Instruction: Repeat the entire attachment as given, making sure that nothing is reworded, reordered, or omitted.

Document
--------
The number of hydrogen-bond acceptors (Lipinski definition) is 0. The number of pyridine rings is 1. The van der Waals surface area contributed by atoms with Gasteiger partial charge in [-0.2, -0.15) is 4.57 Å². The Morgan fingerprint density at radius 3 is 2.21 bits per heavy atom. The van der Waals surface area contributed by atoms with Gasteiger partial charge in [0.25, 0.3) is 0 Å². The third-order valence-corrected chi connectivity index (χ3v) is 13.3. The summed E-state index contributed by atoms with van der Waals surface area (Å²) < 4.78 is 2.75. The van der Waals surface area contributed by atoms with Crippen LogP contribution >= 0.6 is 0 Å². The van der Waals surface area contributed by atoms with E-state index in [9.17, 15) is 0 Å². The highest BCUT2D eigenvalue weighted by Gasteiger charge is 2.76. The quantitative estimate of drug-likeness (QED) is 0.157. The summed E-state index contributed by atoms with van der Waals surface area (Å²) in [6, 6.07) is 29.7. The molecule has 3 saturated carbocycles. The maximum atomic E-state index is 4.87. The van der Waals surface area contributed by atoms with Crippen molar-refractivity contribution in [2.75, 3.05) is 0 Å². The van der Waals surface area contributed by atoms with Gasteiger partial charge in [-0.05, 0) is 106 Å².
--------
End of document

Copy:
The number of hydrogen-bond acceptors (Lipinski definition) is 0. The number of pyridine rings is 1. The van der Waals surface area contributed by atoms with Gasteiger partial charge in [-0.2, -0.15) is 4.57 Å². The Morgan fingerprint density at radius 3 is 2.21 bits per heavy atom. The van der Waals surface area contributed by atoms with Gasteiger partial charge in [0.25, 0.3) is 0 Å². The third-order valence-corrected chi connectivity index (χ3v) is 13.3. The summed E-state index contributed by atoms with van der Waals surface area (Å²) < 4.78 is 2.75. The van der Waals surface area contributed by atoms with Crippen LogP contribution >= 0.6 is 0 Å². The van der Waals surface area contributed by atoms with E-state index in [9.17, 15) is 0 Å². The highest BCUT2D eigenvalue weighted by Gasteiger charge is 2.76. The quantitative estimate of drug-likeness (QED) is 0.157. The summed E-state index contributed by atoms with van der Waals surface area (Å²) in [6, 6.07) is 29.7. The molecule has 3 saturated carbocycles. The maximum atomic E-state index is 4.87. The van der Waals surface area contributed by atoms with Crippen molar-refractivity contribution in [2.75, 3.05) is 0 Å². The van der Waals surface area contributed by atoms with Gasteiger partial charge in [-0.05, 0) is 106 Å².